It’s just after Christmas, but despite the nation-wide lockdown in Germany I am finding myself in a tightly spaced group of women, swinging our Nordic walking sticks through some magically snow-dusted woods near Teutoburger forest.
We’re wearing face masks and doing our best to social distance, but our conversation is flowing as it would have done pre-lockdown, and the sense of relief at having the company alongside the exercise is palpable.
So why are some people able to exercise in a group, to use saunas, pools and communal dining rooms, to access childcare, massages, physio and a piano in a library?
This is due to the medical necessity of a Mother-Child-Kur, which some of us have been waiting to go on for a year or more.
Despite the similarity of the word Kur to ‘cure’, a stay in one of Germany’s over 1100 Reha-Kliniken is a preventative health measure, which has to be prescribed by a doctor. Think: ‘spa break’, but with a focus on personal health goals and improved mental wellbeing.
Many people access a break in a Reha clinic (rehabilitation, not to be confused with alcohol/drugs rehab, although some clinics specialise in addictions) after an operation, following cancer treatment or an accident, to recover from organ transplants or an amputation, but indications for psychosomatic treatment are, for example: clinical exhaustion, depression, obesity, stress/trauma, bereavement, divorce or nicotine dependency.
For parents, especially mothers, there are specialised clinics where a child or children can accompany the parent for an ‘Eltern-Kind-Kur’, or ‘Mutter-Kind-Kur’. The parent has a personalised programme of exercises, individual treatments and psychotherapy based on their prescription, while the children are entertained separately by qualified childcare workers for up to 6 hours a day.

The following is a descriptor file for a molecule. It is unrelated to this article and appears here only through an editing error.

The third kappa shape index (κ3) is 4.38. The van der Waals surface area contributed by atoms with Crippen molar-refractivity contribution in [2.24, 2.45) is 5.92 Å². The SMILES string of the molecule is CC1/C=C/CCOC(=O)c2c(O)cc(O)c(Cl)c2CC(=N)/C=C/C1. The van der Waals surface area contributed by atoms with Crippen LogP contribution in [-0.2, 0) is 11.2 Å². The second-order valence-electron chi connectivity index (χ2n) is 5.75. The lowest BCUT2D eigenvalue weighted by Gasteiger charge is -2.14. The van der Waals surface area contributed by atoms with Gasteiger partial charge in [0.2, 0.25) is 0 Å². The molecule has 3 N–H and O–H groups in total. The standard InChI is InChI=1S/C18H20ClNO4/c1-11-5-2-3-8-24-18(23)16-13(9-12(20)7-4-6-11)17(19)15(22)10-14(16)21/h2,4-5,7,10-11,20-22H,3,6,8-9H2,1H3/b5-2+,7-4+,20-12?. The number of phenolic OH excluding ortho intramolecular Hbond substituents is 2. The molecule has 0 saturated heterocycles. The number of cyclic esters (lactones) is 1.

The cost of the stay, which is usually for 3 weeks, is largely borne by your health insurance (provided you’re not privately insured), except for a personal contribution of €10/day.
An alternative to a Kur is a Kinder-Reha, where the child is the focus. As opposed to a Mutter-Kind-Kur, funding for Kinder Rehas comes from the Rentenkasse and not the Krankenkasse, and has to be applied for accordingly
Anyone who feels they would benefit from going on a Kur, would do well to get in touch with a specialised Kurberatung, an advice service that will ensure your chance of your application being accepted by your health insurance is maximised.
Many organisations offer such free advice sessions, mostly large Christian charities like Caritas or Diakonie, but also AWO, the Muettergenesungswerk or Familienbildungsstaette in Nuremberg.
You can access the Kurberatung on the phone, online or in person, and they will usually offer to send you leaflets and brochures in the mail as the options can be so varied and vast. Talking to a qualified advisor before you see your doctor or after you receive your prescription also limits the frustration of calling various clinics, only to be told they’re full for the time being, and going through the rejection and appeal process with your health insurance.
It is important to note that you will need a conversational grasp of German in order to access the advice session, or indeed go on Kur, because much of the intervention is speech based and you won’t be able to benefit from the Kur unless you understand your counsellors and doctors.
In short, my 21 days in the clinic with my son felt like a much-needed oasis in lockdown purgatory; we made new friends, colourful artworks, new memories and learned better coping strategies with stress and the exhausting demands of daily life.
Patients are encouraged to take the time away from their routines as a starting point to improve their nutrition, response to adversities and parenting strategies, so an active participation and willingness to take responsibility are required.
Especially single parents and those with children with SEND will find a Kur beneficial, despite the fact it is only funded every 4 years there may be exceptions depending on your circumstances and health challenges.